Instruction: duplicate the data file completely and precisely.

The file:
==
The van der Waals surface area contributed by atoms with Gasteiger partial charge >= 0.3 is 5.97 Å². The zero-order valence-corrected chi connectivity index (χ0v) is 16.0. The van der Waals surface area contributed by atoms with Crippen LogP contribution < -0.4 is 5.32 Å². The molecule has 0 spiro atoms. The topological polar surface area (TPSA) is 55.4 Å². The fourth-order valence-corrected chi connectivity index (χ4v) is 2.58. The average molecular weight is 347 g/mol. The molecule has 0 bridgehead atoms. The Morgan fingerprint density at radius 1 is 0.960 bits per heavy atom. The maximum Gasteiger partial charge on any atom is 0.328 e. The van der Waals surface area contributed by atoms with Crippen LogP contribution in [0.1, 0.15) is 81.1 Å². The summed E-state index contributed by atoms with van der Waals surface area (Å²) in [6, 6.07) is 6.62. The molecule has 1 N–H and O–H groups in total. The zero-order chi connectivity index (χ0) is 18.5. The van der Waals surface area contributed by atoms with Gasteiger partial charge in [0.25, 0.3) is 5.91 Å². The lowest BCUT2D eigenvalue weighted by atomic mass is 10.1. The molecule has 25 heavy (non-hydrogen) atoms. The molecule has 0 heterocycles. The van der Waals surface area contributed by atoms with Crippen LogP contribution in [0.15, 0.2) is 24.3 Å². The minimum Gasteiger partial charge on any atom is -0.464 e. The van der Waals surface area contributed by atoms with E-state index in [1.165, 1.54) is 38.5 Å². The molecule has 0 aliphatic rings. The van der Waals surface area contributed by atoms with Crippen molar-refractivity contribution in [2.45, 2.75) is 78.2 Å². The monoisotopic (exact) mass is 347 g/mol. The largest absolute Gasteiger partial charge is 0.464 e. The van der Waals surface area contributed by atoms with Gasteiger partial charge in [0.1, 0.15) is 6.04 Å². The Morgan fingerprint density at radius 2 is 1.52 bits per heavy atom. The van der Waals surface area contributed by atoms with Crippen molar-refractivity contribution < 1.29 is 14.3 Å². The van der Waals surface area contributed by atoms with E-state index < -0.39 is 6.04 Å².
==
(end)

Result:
The van der Waals surface area contributed by atoms with Gasteiger partial charge >= 0.3 is 5.97 Å². The zero-order valence-corrected chi connectivity index (χ0v) is 16.0. The van der Waals surface area contributed by atoms with Crippen LogP contribution < -0.4 is 5.32 Å². The molecule has 0 spiro atoms. The topological polar surface area (TPSA) is 55.4 Å². The fourth-order valence-corrected chi connectivity index (χ4v) is 2.58. The average molecular weight is 347 g/mol. The molecule has 0 bridgehead atoms. The Morgan fingerprint density at radius 1 is 0.960 bits per heavy atom. The maximum Gasteiger partial charge on any atom is 0.328 e. The van der Waals surface area contributed by atoms with Crippen LogP contribution in [0.1, 0.15) is 81.1 Å². The summed E-state index contributed by atoms with van der Waals surface area (Å²) in [6, 6.07) is 6.62. The molecule has 1 N–H and O–H groups in total. The zero-order chi connectivity index (χ0) is 18.5. The van der Waals surface area contributed by atoms with Gasteiger partial charge in [0.25, 0.3) is 5.91 Å². The lowest BCUT2D eigenvalue weighted by atomic mass is 10.1. The molecule has 25 heavy (non-hydrogen) atoms. The molecule has 0 heterocycles. The van der Waals surface area contributed by atoms with Crippen LogP contribution in [0.15, 0.2) is 24.3 Å². The minimum Gasteiger partial charge on any atom is -0.464 e. The van der Waals surface area contributed by atoms with E-state index in [1.165, 1.54) is 38.5 Å². The molecule has 0 aliphatic rings. The van der Waals surface area contributed by atoms with Crippen molar-refractivity contribution in [2.45, 2.75) is 78.2 Å². The monoisotopic (exact) mass is 347 g/mol. The largest absolute Gasteiger partial charge is 0.464 e. The van der Waals surface area contributed by atoms with Gasteiger partial charge in [0.1, 0.15) is 6.04 Å². The Morgan fingerprint density at radius 2 is 1.52 bits per heavy atom. The van der Waals surface area contributed by atoms with Crippen molar-refractivity contribution < 1.29 is 14.3 Å². The van der Waals surface area contributed by atoms with E-state index < -0.39 is 6.04 Å².